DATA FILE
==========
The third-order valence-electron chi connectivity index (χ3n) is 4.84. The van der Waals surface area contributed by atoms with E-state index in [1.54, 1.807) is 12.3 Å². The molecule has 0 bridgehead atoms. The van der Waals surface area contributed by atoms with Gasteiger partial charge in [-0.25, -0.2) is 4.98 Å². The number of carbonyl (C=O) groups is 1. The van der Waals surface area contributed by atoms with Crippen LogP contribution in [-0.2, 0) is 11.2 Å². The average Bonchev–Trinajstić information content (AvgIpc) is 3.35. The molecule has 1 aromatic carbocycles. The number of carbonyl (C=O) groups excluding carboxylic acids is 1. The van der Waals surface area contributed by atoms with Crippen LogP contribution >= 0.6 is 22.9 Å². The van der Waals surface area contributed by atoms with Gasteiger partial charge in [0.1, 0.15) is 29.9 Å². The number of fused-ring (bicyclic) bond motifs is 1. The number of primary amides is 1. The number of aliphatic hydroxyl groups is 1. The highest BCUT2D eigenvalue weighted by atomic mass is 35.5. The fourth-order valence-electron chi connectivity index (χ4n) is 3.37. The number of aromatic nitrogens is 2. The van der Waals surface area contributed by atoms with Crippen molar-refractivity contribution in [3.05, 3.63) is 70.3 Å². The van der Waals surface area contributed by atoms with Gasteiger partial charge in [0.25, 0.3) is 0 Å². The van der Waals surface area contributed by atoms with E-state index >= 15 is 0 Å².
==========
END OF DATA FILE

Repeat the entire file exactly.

The third-order valence-electron chi connectivity index (χ3n) is 4.84. The van der Waals surface area contributed by atoms with E-state index in [1.54, 1.807) is 12.3 Å². The molecule has 0 bridgehead atoms. The van der Waals surface area contributed by atoms with Gasteiger partial charge in [-0.25, -0.2) is 4.98 Å². The number of carbonyl (C=O) groups is 1. The van der Waals surface area contributed by atoms with Crippen LogP contribution in [-0.2, 0) is 11.2 Å². The average Bonchev–Trinajstić information content (AvgIpc) is 3.35. The molecule has 1 aromatic carbocycles. The number of carbonyl (C=O) groups excluding carboxylic acids is 1. The van der Waals surface area contributed by atoms with Crippen LogP contribution >= 0.6 is 22.9 Å². The van der Waals surface area contributed by atoms with Gasteiger partial charge in [0.1, 0.15) is 29.9 Å². The number of fused-ring (bicyclic) bond motifs is 1. The number of primary amides is 1. The number of aliphatic hydroxyl groups is 1. The highest BCUT2D eigenvalue weighted by atomic mass is 35.5. The fourth-order valence-electron chi connectivity index (χ4n) is 3.37. The number of aromatic nitrogens is 2. The van der Waals surface area contributed by atoms with Crippen molar-refractivity contribution in [3.05, 3.63) is 70.3 Å². The van der Waals surface area contributed by atoms with Gasteiger partial charge in [0.25, 0.3) is 0 Å². The van der Waals surface area contributed by atoms with E-state index >= 15 is 0 Å².